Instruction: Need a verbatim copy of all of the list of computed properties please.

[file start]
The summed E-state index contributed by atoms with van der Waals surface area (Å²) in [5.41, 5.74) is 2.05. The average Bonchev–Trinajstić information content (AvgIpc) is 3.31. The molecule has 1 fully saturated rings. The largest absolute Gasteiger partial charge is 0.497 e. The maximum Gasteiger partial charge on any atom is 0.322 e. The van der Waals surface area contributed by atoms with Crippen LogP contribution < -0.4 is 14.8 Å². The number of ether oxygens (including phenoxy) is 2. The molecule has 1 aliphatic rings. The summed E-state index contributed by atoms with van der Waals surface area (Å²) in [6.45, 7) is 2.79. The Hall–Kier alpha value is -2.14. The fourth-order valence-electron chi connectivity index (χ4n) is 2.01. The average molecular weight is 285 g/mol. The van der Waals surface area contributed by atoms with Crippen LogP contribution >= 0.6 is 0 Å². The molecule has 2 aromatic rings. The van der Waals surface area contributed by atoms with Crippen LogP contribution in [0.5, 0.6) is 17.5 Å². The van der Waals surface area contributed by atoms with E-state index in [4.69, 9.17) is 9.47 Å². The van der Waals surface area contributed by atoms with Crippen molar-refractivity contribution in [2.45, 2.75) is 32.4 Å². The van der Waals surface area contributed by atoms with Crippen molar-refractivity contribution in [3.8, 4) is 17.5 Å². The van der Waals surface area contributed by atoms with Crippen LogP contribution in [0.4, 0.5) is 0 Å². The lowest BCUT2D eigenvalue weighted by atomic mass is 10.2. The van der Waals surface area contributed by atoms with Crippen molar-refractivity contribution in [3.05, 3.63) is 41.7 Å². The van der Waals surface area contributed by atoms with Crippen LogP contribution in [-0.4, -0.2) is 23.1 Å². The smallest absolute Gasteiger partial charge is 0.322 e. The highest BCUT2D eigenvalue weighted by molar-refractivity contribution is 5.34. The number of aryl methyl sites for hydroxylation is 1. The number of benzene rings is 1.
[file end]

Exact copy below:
The summed E-state index contributed by atoms with van der Waals surface area (Å²) in [5.41, 5.74) is 2.05. The average Bonchev–Trinajstić information content (AvgIpc) is 3.31. The molecule has 1 fully saturated rings. The largest absolute Gasteiger partial charge is 0.497 e. The maximum Gasteiger partial charge on any atom is 0.322 e. The van der Waals surface area contributed by atoms with Crippen LogP contribution < -0.4 is 14.8 Å². The number of ether oxygens (including phenoxy) is 2. The molecule has 1 aliphatic rings. The summed E-state index contributed by atoms with van der Waals surface area (Å²) in [6.45, 7) is 2.79. The Hall–Kier alpha value is -2.14. The fourth-order valence-electron chi connectivity index (χ4n) is 2.01. The average molecular weight is 285 g/mol. The van der Waals surface area contributed by atoms with Crippen LogP contribution >= 0.6 is 0 Å². The molecule has 2 aromatic rings. The van der Waals surface area contributed by atoms with Crippen LogP contribution in [0.5, 0.6) is 17.5 Å². The van der Waals surface area contributed by atoms with E-state index in [4.69, 9.17) is 9.47 Å². The van der Waals surface area contributed by atoms with Crippen molar-refractivity contribution in [2.45, 2.75) is 32.4 Å². The van der Waals surface area contributed by atoms with Crippen molar-refractivity contribution in [3.8, 4) is 17.5 Å². The van der Waals surface area contributed by atoms with Crippen LogP contribution in [0.4, 0.5) is 0 Å². The lowest BCUT2D eigenvalue weighted by atomic mass is 10.2. The van der Waals surface area contributed by atoms with Crippen molar-refractivity contribution in [3.05, 3.63) is 41.7 Å². The van der Waals surface area contributed by atoms with Crippen LogP contribution in [-0.4, -0.2) is 23.1 Å². The smallest absolute Gasteiger partial charge is 0.322 e. The highest BCUT2D eigenvalue weighted by molar-refractivity contribution is 5.34. The number of aryl methyl sites for hydroxylation is 1. The number of benzene rings is 1.